All posts for the month September, 2017

Priceless? Maybe,

Published September 19, 2017 by Lynda Christine Rodriguez

aI was trying to get the bits and pieces of my brain together to write an essay for Real Simple magazine’s current writing contest, themed “Your happiest moment”.  It had a 1500 word limit and a $3,000 prize. No sweat. I even knew what moment I wanted to write about.

I started a rough draft in an actual notebook. This is how I started most of my better work. I really wanted this to be one of my better works, because after a long long time of trying to figure out what happiness was and how to maintain it and years of therapy and driving miles back and forth to various parts of the Southwest and millions and millions of gallons of coffee and God only knows how many trips to the thrift store/bookstore/doughnut shop, and being called crazy by someone whose job is to give advice at actual commitment hearings (That really happened! It put a joyful feather right there in my crazy aluminum hat.)

I had it altogether. It was very important because my very careful budgeting has revealed that I am short about $400 a month. And I ‘m not dead sure what that is going to come from. (Tutoring is a possibility but not for at least another few months until I get into the swing of things.) The extra cash would certainly help.

Guess what happened?

My best laid plans were nudged, pushed and kicked out of the way by three of my students needing to retest (I blame the pencils) after school and discovering that I needed to fit in two extra lessons into my packed day to get everyone caught up and I somehow dropped a weird glitch into the grade book causing a zero that wasn’t really a zero to pop up in Progress Reports and crush the spirits of a cadre of 9 year olds. So I had to fix all of that. And then I had to go home and re-heat my noodles and chicken for dinner as I made my lunch, fed my cats and pull some things together to wear to school, because, did I mention I have Morning Duty this week? Which means I have to to get to school at 7:15, entitling me to leave at 3:45 unless, of course, you have kids to test or have a meeting.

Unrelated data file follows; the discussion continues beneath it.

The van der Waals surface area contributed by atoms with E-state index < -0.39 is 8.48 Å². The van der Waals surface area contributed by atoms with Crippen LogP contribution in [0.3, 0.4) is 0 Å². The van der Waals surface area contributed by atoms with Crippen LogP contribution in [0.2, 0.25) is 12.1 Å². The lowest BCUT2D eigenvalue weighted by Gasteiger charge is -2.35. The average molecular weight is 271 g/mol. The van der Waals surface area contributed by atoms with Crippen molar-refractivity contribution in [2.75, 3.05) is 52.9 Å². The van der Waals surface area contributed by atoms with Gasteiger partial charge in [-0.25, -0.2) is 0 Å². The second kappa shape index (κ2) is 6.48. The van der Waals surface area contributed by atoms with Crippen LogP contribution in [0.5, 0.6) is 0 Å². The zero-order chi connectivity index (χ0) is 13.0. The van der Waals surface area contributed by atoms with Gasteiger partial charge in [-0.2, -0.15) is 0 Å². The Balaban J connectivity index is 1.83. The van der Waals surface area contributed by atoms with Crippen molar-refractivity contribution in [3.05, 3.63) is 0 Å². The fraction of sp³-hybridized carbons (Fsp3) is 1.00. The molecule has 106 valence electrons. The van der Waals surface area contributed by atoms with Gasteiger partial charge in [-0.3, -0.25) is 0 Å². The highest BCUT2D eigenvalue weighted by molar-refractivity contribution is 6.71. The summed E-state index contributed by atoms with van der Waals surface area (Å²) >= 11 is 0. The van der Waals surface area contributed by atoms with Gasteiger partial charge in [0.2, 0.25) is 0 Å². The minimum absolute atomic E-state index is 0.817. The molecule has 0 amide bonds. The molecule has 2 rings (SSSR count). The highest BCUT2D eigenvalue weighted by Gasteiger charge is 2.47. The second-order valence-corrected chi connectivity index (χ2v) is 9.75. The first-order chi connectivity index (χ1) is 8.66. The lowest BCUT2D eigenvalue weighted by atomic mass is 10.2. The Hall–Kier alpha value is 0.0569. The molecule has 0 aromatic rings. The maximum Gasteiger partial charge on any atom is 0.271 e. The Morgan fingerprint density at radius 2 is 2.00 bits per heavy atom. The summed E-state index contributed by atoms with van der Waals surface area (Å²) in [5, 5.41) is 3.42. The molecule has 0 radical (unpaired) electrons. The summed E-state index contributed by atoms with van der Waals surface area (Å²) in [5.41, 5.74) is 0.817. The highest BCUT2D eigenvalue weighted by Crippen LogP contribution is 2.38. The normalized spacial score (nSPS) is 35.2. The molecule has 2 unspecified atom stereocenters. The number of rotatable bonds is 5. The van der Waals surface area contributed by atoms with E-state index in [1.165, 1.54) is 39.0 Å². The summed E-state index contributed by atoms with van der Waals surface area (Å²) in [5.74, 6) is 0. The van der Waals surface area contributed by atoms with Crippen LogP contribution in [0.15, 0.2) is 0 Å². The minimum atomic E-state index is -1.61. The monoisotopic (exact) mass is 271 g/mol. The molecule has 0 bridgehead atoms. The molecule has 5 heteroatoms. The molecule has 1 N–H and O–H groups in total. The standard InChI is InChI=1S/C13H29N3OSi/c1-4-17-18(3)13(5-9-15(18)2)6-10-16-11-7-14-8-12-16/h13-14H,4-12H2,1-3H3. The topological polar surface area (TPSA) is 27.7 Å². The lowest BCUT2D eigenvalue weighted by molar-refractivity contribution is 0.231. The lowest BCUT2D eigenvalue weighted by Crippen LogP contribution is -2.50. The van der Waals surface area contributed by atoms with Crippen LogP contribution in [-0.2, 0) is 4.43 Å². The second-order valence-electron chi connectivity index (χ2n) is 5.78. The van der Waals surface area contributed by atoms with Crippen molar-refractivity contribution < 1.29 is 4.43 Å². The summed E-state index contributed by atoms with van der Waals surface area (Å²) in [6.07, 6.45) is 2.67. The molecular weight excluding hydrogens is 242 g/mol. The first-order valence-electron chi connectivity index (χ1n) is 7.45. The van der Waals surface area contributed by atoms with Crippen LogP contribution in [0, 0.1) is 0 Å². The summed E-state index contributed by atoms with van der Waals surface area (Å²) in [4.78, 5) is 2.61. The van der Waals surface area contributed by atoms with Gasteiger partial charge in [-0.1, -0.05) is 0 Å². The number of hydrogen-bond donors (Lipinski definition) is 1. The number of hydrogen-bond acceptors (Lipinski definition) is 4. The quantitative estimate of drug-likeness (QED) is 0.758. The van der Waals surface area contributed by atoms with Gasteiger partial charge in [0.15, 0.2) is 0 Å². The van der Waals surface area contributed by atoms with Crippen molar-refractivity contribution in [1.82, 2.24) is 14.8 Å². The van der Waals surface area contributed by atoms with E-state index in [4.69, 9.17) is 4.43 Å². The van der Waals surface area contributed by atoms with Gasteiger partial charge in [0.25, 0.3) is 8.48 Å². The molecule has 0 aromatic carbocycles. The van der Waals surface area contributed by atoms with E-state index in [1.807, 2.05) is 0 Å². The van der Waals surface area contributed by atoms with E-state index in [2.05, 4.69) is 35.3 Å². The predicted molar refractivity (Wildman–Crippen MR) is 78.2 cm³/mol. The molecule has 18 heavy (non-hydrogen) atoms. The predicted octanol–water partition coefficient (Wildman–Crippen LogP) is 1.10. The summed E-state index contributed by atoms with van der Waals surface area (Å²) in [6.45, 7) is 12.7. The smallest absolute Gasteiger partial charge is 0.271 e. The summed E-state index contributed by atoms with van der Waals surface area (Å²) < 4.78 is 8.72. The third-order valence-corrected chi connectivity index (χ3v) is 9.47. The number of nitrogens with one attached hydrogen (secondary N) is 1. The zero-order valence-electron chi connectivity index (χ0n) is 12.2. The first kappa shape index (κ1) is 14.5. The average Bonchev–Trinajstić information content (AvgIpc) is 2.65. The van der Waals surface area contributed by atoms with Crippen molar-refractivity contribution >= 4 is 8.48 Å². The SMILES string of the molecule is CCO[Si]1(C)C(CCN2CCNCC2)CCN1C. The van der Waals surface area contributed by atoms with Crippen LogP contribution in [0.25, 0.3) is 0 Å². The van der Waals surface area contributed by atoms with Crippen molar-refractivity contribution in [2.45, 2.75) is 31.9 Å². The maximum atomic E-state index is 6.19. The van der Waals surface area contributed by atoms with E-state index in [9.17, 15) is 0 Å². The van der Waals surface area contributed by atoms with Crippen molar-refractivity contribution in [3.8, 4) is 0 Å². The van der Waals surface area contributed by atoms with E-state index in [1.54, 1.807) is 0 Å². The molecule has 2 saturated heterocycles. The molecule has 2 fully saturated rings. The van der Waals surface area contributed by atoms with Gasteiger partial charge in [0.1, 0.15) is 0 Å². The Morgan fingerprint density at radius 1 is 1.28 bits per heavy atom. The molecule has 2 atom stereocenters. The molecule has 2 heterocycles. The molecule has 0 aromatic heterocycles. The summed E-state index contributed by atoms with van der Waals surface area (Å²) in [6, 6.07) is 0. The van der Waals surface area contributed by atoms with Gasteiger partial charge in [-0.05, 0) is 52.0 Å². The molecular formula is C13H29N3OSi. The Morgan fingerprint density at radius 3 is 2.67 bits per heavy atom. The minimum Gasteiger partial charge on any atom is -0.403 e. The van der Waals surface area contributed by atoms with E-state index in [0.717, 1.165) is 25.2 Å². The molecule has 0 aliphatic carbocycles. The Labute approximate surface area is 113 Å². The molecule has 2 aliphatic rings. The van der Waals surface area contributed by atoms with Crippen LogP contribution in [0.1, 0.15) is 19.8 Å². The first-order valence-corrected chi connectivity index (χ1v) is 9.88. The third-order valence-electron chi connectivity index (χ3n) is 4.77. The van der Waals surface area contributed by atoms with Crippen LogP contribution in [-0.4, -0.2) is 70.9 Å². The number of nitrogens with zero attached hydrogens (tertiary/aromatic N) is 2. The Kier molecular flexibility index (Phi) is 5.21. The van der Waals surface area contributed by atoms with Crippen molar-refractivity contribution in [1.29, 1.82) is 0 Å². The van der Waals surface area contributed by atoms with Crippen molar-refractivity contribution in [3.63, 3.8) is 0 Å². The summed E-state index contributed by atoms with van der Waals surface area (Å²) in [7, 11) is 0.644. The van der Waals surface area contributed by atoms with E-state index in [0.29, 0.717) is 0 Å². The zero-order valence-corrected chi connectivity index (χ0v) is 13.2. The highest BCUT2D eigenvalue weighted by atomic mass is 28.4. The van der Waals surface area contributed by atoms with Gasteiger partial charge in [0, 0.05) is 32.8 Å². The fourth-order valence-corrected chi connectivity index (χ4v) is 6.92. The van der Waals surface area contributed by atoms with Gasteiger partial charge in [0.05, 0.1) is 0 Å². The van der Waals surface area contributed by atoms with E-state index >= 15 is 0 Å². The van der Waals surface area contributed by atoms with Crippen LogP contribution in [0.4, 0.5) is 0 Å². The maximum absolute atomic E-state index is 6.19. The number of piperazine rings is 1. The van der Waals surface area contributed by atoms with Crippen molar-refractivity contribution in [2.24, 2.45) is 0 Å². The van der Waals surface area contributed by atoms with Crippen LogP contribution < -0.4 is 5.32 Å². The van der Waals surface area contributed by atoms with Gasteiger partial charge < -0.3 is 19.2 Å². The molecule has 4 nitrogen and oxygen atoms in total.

So here I am 18 hours too late to win the big prize. But it is important to me so here it is:

I am living a blessed life. I have I roof over my head and I kind of know where my meal is coming from. I even know where the cats’ next meal is coming from.  I know that Happiness doesn’t come from other people. It doesn’t come from a place, and it certainly doesn’t care if you’re wearing make-up or if you remembered to shave your legs today.  Happiness pops in and out when you least expect it. I have so many happy moments in my life to chose from, how could I possibly narrow it down to one?

When I finally found the one, I realized that it was many years in the making.

I have always enjoyed singing. When I was a child, I thought singing was simple, just open your mouth and go.  When I was in the third grade, one of my fellow students said I wasn’t singing right. Well, what was that all about? I was smart and in the best reader group, how could I possibly be doing something wrong?

I remember very clearly, my third grade teacher, the beloved Mrs. Craven (she lived next door to the Von Erich family, they of the wrestling dynasty) standing next to me, listening for a moment and then declaring that I was off-key. I had no idea what this meant and being a small bear, I didn’t know how to fix it, so I kept getting worse. Mrs. Craven advised me to just move my lips during that song.

I do not recall what event required third graders to belt forth a musically superior rendition of the Battle Hymn of the Republic, but I do recall I did not sing it. I didn’t move my lips either.

Many years later when I was in high school, the Band Director decided that we had the talent to put together our own jazz vocal group. (I have no idea why a school that had a Clown Ministry, really, we did, did not have a choir director) One of my fellow vocalists was listening to me sing and not understand what the director was asking me to do.  She said, “Listen for the note and hit it when you hear it and and you feel it.”  She convinced me that if I could feel the note, I could sing it.